Breaking Down 5 Barriers to Insights Activation

Emily James

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    Insight teams are constantly breaking down a variety of barriers within the daily life of market research. Barriers to getting funding, finding out contextual information about the research request, gathering the right data from the right people, and even fighting on with outdated or redundant tools and methodologies to get the insights stakeholders need.

    But one stage of the market research process that holds the most challenges for insights teams is the insights activation stage. This is where insight teams have the least control over what happens with the insights they’ve worked so hard to generate, so how can they overcome the barriers faced? Which barriers are the ones that stop stakeholders from acting on insights the most?

    1. Access

    Having continuous access to research and insights is something that can often be taken for granted by stakeholders, so when the foundation for unlimited access isn’t there and the insights remain trapped in the boardroom, the flow of informed decisions is depleted.

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    Some barriers are more easily overcome, and some barriers we have made no headway with at all. These five barriers are a consistent obstacle to impactful insights activation, so how do we overcome them?

    One barrier to access is knowledge and experience; stakeholders without the basic knowledge of market research and insights don’t quite know where to start when it comes to firing up the market research process. Building up stakeholder knowledge of basic research techniques, the tricks to correctly interpreting and translating insights into strategic decision making can help stakeholders realise the potential of insights in this activation stage and increase their access to insights.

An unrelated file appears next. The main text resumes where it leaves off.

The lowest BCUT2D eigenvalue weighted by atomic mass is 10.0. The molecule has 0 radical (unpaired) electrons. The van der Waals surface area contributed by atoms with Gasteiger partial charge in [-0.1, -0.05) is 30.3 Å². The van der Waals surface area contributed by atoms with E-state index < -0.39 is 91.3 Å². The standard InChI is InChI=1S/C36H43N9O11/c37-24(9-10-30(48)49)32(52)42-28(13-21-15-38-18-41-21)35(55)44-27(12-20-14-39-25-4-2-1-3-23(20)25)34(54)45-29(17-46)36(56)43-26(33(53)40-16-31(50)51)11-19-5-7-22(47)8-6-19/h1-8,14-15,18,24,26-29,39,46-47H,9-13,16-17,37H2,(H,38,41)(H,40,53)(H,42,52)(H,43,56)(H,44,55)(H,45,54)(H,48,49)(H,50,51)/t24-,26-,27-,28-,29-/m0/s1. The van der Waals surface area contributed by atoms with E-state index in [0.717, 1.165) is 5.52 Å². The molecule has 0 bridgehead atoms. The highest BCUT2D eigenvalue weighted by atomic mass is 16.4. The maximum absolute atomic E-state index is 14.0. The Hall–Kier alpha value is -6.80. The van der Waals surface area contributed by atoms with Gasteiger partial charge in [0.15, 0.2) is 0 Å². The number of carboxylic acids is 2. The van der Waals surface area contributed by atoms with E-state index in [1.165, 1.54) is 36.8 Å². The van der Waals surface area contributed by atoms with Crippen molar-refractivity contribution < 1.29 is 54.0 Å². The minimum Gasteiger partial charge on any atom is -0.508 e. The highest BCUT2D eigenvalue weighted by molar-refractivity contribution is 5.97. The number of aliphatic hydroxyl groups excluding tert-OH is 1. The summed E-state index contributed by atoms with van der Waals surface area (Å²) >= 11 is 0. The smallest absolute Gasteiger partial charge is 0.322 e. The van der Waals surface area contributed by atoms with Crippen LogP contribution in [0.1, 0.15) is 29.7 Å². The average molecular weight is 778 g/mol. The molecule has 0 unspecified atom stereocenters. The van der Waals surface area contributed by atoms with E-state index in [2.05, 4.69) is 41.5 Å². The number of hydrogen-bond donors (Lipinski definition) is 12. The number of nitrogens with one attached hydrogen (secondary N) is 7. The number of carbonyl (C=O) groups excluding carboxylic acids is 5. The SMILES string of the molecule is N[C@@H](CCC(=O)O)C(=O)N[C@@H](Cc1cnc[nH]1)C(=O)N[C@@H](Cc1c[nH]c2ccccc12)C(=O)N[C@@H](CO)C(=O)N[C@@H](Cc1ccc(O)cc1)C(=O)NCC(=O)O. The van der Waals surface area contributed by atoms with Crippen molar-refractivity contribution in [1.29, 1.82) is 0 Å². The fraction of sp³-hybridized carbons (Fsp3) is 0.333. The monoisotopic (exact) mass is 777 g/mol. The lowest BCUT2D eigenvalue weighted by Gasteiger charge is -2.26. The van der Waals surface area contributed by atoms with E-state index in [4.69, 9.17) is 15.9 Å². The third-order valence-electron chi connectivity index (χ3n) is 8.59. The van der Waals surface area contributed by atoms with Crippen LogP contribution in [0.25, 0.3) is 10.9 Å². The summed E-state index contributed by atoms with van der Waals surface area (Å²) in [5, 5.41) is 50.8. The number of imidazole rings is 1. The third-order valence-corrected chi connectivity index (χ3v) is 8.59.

Another prominent barrier to accessing research and insights is technology and communication. Communication we will touch on next, but having the right technology in place to conduct basic research and look into a repository of insights is key for the success of insights generation and activation.

    2. Communication

    A lack of communication always results in a breakdown of important processes, and in this case, a breakdown in the communication and activation of insights. Developing strong communication opportunities between stakeholders and insights teams will help streamline insight activation efforts.

    In a recent blog, we discussed how important communication was to winning over leadership teams, and how to make sure to communicate correctly with stakeholders. One of these tactics was to design tailored experiences based off your stakeholders preferred channels and frequency of communication. This will help engage stakeholders more thoroughly with insight teams efforts to communicate interesting and relevant insights, and thus help boost insight activation on a more consistent basis.

    Keeping open communication channels and opportunities means that communication can be a two-way street, rather than insight teams broaching conversations with stakeholders exclusively. Allowing stakeholders to get in touch with insight teams first puts more emphasis on active research participation, as well as allows them to request more research and ask questions of the insight team regarding recent insights.

    3. Understanding